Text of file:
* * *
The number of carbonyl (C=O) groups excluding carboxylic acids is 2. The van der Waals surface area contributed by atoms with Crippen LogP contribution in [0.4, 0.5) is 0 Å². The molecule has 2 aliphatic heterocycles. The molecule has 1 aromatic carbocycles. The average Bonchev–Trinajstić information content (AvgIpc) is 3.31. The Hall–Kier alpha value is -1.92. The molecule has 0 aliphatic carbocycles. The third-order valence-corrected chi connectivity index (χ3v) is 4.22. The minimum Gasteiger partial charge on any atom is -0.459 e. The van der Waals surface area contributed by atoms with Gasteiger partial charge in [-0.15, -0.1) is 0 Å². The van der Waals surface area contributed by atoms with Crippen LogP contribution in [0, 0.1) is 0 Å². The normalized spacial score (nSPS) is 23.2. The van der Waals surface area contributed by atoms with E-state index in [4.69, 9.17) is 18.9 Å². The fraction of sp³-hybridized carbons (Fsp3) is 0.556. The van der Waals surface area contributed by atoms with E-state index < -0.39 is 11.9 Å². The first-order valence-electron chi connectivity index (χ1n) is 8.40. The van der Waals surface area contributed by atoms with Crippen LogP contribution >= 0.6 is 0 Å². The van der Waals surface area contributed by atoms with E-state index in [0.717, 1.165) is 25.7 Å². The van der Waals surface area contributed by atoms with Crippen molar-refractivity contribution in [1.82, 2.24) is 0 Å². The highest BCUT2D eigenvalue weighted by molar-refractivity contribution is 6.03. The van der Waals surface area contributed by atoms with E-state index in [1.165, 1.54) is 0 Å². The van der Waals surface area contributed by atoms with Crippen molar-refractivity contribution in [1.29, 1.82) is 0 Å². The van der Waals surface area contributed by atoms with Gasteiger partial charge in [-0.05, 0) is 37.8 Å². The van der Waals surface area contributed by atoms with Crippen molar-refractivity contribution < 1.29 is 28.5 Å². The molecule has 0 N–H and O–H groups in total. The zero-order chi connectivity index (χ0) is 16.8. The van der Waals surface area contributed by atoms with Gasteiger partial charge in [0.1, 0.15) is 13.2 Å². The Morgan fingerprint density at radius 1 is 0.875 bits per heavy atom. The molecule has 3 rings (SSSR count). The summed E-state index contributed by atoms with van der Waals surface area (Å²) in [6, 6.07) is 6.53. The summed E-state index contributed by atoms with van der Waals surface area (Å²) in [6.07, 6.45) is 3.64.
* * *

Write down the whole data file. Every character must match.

The number of carbonyl (C=O) groups excluding carboxylic acids is 2. The van der Waals surface area contributed by atoms with Crippen LogP contribution in [0.4, 0.5) is 0 Å². The molecule has 2 aliphatic heterocycles. The molecule has 1 aromatic carbocycles. The average Bonchev–Trinajstić information content (AvgIpc) is 3.31. The Hall–Kier alpha value is -1.92. The molecule has 0 aliphatic carbocycles. The third-order valence-corrected chi connectivity index (χ3v) is 4.22. The minimum Gasteiger partial charge on any atom is -0.459 e. The van der Waals surface area contributed by atoms with Gasteiger partial charge in [-0.15, -0.1) is 0 Å². The van der Waals surface area contributed by atoms with Crippen LogP contribution in [0, 0.1) is 0 Å². The normalized spacial score (nSPS) is 23.2. The van der Waals surface area contributed by atoms with E-state index in [4.69, 9.17) is 18.9 Å². The fraction of sp³-hybridized carbons (Fsp3) is 0.556. The van der Waals surface area contributed by atoms with E-state index < -0.39 is 11.9 Å². The first-order valence-electron chi connectivity index (χ1n) is 8.40. The van der Waals surface area contributed by atoms with Crippen LogP contribution >= 0.6 is 0 Å². The van der Waals surface area contributed by atoms with E-state index in [0.717, 1.165) is 25.7 Å². The van der Waals surface area contributed by atoms with Crippen molar-refractivity contribution in [1.82, 2.24) is 0 Å². The highest BCUT2D eigenvalue weighted by molar-refractivity contribution is 6.03. The van der Waals surface area contributed by atoms with E-state index in [1.165, 1.54) is 0 Å². The van der Waals surface area contributed by atoms with Crippen molar-refractivity contribution in [1.29, 1.82) is 0 Å². The van der Waals surface area contributed by atoms with Gasteiger partial charge in [-0.05, 0) is 37.8 Å². The van der Waals surface area contributed by atoms with Crippen molar-refractivity contribution < 1.29 is 28.5 Å². The molecule has 0 N–H and O–H groups in total. The zero-order chi connectivity index (χ0) is 16.8. The van der Waals surface area contributed by atoms with Gasteiger partial charge in [0.1, 0.15) is 13.2 Å². The Morgan fingerprint density at radius 1 is 0.875 bits per heavy atom. The molecule has 3 rings (SSSR count). The summed E-state index contributed by atoms with van der Waals surface area (Å²) in [6, 6.07) is 6.53. The summed E-state index contributed by atoms with van der Waals surface area (Å²) in [6.07, 6.45) is 3.64.